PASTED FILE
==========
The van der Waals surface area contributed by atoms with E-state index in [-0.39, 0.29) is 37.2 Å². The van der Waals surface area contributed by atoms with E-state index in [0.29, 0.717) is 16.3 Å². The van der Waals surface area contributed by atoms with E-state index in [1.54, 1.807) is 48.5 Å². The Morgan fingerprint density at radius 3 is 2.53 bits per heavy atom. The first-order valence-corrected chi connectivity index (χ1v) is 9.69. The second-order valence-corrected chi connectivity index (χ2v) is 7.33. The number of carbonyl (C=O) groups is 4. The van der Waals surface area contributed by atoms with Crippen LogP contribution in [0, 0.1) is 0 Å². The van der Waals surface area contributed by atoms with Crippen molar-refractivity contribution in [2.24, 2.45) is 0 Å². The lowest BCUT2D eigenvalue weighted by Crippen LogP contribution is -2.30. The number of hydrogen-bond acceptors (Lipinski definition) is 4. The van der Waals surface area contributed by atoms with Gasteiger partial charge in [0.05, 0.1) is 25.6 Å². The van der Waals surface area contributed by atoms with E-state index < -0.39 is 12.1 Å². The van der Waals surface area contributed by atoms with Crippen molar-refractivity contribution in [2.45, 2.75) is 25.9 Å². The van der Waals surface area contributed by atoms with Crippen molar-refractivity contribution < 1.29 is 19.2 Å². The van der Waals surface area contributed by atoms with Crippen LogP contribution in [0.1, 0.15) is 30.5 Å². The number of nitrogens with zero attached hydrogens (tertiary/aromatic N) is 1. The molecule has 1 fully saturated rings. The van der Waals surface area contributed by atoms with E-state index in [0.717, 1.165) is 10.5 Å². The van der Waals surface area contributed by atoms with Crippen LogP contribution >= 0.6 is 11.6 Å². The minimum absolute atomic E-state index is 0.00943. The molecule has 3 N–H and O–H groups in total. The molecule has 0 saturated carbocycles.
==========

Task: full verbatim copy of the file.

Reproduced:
The van der Waals surface area contributed by atoms with E-state index in [-0.39, 0.29) is 37.2 Å². The van der Waals surface area contributed by atoms with E-state index in [0.29, 0.717) is 16.3 Å². The van der Waals surface area contributed by atoms with E-state index in [1.54, 1.807) is 48.5 Å². The Morgan fingerprint density at radius 3 is 2.53 bits per heavy atom. The first-order valence-corrected chi connectivity index (χ1v) is 9.69. The second-order valence-corrected chi connectivity index (χ2v) is 7.33. The number of carbonyl (C=O) groups is 4. The van der Waals surface area contributed by atoms with Crippen LogP contribution in [0, 0.1) is 0 Å². The van der Waals surface area contributed by atoms with Crippen molar-refractivity contribution in [2.24, 2.45) is 0 Å². The lowest BCUT2D eigenvalue weighted by Crippen LogP contribution is -2.30. The number of hydrogen-bond acceptors (Lipinski definition) is 4. The van der Waals surface area contributed by atoms with Gasteiger partial charge in [0.05, 0.1) is 25.6 Å². The van der Waals surface area contributed by atoms with E-state index < -0.39 is 12.1 Å². The van der Waals surface area contributed by atoms with Crippen molar-refractivity contribution in [2.45, 2.75) is 25.9 Å². The van der Waals surface area contributed by atoms with Crippen molar-refractivity contribution < 1.29 is 19.2 Å². The van der Waals surface area contributed by atoms with Crippen LogP contribution in [0.1, 0.15) is 30.5 Å². The number of nitrogens with zero attached hydrogens (tertiary/aromatic N) is 1. The molecule has 1 fully saturated rings. The van der Waals surface area contributed by atoms with E-state index in [0.717, 1.165) is 10.5 Å². The van der Waals surface area contributed by atoms with Crippen LogP contribution >= 0.6 is 11.6 Å². The minimum absolute atomic E-state index is 0.00943. The molecule has 3 N–H and O–H groups in total. The molecule has 0 saturated carbocycles.